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By: Mark Frazee | Content Manager
In the warmth of the Penny Arcade, Dale Ledebuhr carefully places hundreds of pint-sized people on the grandstands of a very tiny carnival.
"The first year we set up the circus, I had about 150 people out here. My wife said, 'you don't have any people!' I said that there's 150 people out here. 'Well, that's not enough.' She went on EBay, ordered 900 people, painted them over the next week, and so we had about 1,100 people on the table that year."
After all, bigger and better is the name of the game for Kennywood's signature model train display. Carefully crafted by the Pittsburgh Independent Hi-Railers, the massive model has become one of the most popular things to see at Holiday Lights, with the Hi-Railers providing this giant display since our very first Holiday Lights in 2011. Yet there's a good chance that when you escape from the frosty December air into the warmth of the Penny Arcade, you haven't stopped to ask yourself why you're walking around a 350-foot display of tiny trains and puny people at Kennywood in the first place.
"When we first opened Holiday Lights, we knew we wanted to have lots of traditions to bring people in and to connect with their own family traditions," says Marie Ruby, Kennywood Director of Operations. "One of the best family traditions is model trains going around the Christmas tree, so we brought in a model train layout and set it up in our cafeteria - where it lasted for 6 or 7 years. Then, it got moved to our arcade, which made it a bigger display. So we were able to make it much larger!"
"It's 14 scale miles, a quarter mile of real track," says David Neuman, Founder and President of the Pittsburgh Independent Hi-Railers.
And just when it seems like there's no possible room to grow the display from last year, the Hi-Railers find a way.
"This is our biggest model train display for Kennywood yet," Neuman says. "We run a lot of trains, 100 cars sometimes, and we've got a lot of lights - a lot of things moving, the circus, Merry-Go-Round and all the rides."
"We always look forward to this every single year. We always think of some way - how can we get this bigger in some format? This year, it's about 10-12 feet longer," says Michael Schmel, a Pittsburgh Independent Hi-Railers member and also one of the ride supervisors at the Racer and Aero 360 during the summer. Schmel, 22, says his appreciation for the world of model trains started at a very early age.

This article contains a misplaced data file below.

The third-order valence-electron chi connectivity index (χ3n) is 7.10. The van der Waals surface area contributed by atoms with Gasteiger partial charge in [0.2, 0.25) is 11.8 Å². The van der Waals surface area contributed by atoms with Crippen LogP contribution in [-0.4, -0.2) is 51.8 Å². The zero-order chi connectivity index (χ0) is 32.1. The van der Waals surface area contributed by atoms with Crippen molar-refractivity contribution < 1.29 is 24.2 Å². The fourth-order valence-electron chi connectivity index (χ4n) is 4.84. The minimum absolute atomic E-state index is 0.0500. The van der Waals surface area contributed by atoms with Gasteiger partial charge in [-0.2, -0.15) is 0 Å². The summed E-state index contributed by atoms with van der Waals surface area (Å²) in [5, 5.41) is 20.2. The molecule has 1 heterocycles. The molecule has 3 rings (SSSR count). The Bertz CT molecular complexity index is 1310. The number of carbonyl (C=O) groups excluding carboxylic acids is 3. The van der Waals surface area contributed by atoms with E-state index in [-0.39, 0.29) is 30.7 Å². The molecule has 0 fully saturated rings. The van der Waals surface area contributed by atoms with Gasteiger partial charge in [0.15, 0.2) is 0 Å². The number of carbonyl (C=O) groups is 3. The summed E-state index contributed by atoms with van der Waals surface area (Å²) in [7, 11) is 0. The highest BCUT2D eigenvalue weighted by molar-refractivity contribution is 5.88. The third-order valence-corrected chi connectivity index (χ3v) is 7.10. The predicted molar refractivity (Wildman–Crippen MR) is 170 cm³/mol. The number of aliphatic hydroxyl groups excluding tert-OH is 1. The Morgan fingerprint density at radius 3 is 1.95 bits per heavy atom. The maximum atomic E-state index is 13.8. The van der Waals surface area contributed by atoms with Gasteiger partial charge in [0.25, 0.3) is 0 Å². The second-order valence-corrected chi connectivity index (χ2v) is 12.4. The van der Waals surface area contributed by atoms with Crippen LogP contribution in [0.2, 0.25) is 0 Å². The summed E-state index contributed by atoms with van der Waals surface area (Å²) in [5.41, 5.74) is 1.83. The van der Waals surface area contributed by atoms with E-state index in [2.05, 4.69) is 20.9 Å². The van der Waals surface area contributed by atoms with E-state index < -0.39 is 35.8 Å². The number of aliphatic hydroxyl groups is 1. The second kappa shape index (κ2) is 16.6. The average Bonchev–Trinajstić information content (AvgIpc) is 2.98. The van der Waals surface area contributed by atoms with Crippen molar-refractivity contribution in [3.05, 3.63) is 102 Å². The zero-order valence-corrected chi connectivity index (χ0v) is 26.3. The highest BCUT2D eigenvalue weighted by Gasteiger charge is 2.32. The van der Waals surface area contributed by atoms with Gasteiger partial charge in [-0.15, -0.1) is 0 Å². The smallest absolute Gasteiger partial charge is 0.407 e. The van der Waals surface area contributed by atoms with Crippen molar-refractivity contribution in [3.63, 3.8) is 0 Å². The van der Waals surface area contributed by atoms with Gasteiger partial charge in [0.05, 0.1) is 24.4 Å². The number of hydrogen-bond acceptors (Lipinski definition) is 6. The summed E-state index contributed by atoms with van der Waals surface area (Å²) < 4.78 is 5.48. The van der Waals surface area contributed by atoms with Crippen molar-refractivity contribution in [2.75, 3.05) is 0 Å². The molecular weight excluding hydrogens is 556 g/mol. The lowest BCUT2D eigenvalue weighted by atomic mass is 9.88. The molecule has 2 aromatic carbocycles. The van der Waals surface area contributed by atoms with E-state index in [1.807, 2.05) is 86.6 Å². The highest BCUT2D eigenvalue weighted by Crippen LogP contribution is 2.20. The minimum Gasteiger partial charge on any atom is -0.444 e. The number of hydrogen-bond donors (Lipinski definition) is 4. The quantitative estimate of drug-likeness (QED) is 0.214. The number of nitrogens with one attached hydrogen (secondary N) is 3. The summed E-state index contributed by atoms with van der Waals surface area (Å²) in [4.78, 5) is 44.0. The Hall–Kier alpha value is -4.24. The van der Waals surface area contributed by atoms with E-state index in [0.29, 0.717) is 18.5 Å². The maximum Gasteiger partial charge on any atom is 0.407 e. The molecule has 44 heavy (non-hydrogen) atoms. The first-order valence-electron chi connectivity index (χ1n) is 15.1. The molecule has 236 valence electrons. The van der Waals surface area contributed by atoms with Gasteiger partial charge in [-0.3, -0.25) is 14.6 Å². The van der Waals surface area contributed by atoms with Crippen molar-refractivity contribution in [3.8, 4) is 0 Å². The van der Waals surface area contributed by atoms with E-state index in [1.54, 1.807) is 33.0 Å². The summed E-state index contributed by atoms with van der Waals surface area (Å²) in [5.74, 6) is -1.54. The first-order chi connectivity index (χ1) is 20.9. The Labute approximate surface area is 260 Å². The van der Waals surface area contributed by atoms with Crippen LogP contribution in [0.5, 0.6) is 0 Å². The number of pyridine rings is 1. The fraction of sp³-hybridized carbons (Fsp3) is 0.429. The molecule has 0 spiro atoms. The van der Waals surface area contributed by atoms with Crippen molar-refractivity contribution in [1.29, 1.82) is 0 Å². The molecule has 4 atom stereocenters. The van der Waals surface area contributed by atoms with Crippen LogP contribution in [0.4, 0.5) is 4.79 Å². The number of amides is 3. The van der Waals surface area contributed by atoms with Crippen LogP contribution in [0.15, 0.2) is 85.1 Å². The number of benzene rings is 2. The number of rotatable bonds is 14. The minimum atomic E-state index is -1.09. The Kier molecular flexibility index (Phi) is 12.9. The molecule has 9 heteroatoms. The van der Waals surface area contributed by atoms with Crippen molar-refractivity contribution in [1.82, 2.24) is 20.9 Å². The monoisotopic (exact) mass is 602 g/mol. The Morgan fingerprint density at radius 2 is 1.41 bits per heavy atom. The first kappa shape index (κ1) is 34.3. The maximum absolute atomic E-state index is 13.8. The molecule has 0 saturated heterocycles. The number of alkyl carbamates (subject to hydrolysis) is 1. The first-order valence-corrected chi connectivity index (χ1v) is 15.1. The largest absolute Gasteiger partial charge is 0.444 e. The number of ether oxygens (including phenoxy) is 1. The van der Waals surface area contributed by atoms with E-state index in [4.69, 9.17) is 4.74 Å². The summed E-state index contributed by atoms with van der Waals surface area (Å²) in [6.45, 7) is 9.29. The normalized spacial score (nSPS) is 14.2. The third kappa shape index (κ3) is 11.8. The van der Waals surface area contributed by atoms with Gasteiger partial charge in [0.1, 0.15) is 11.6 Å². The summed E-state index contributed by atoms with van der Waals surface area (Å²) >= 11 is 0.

"I've got involved ever since I was a kid. I remember when my dad used to take me to the shows when I was 7. He'd put me to work doing things, and it really grew from there. When I was 13, I was able to become a full-time member."
Schmel says having a massive model train display at Kennywood just makes sense.
"When you think about Christmas in general, you think about having a train underneath the Christmas tree. What's better than having a giant display in the Penny Arcade?"
And you know, such a giant display doesn't magically appear in the Penny Arcade overnight. There's a quick turnaroud to transform the building from the terror of the Villa of the Vampire to the magic of a massive model train. After 11 years, the Hi-Railers have the process mastered. It takes a small but mighty team.
"About 9 of us will be here working on this project this year," says Neuman. "It takes about a week, maybe 8-10 days to set this all up."
But Dale Ledebuhr argues it's taken a little longer than that.
"People will ask, 'how long did it take you to put this together?' And I love it when they word it that way, because I'm 66 and I got my first train when I was 9. So that's 59 years it took me to put this together!"
As he continued to properly place the tiny people in the tiny carnival, Ledebuhr explained what keeps him coming back to Kennywood each Holiday Lights.
"I'm a resident of Florida, and I come up here every year to set up for this. It's a great way to showcase what we do and to educate the community on the importance of railroading in history. The whole generation that did the model railroads is dwindling down, and we hope to keep that spirit alive in the kids that come through here."
And that Christmas spirit is exactly what this dazzling display is all about.
"It's trains! Toy trains and Christmas? Toy trains and Christmas go together!" Ledebuhr says.
And for the Hi-Railers, seeing families enjoying the display together is what's most rewarding.
"It's always seeing the guests' reactions. Making them laugh, that's what makes it special and why we love being here," Schmel says.
"Watching the people come in," Neuman adds, "I get a kick out of that. Coming in to see something you built? That's pretty interesting!"
And after 11 years, it's now nearly impossible to imagine Holiday Lights without the model train display. Marie Ruby offers her thoughts on why that might be.
"It goes back to that tradition. Kennywood itself is built on family traditions. Model trains are a family tradition. You marry the two together for Christmas, and I think that's what it really means. Holidays mean families, families equal traditions, and one of those traditions is model trains. And for Holiday Lights, that's exacty what it's become."
Family traditions. That's what the model trains are all about. That's what Holiday Lights is all about.
"Guests will come in and say: 'my dad had something like this,' or 'I remember as a kid setting this up,' or, you know, 'my grandpa had something like this.' It gives them a chance to relive some youth," Ledebuhr explains. "I say growing old is mandatory, but growing up is optional."
Kennywood's Holiday Lights occurs every Friday, Saturday and Sunday through December 23, plus nightly December 26 - January 1. More Information on Holiday Lights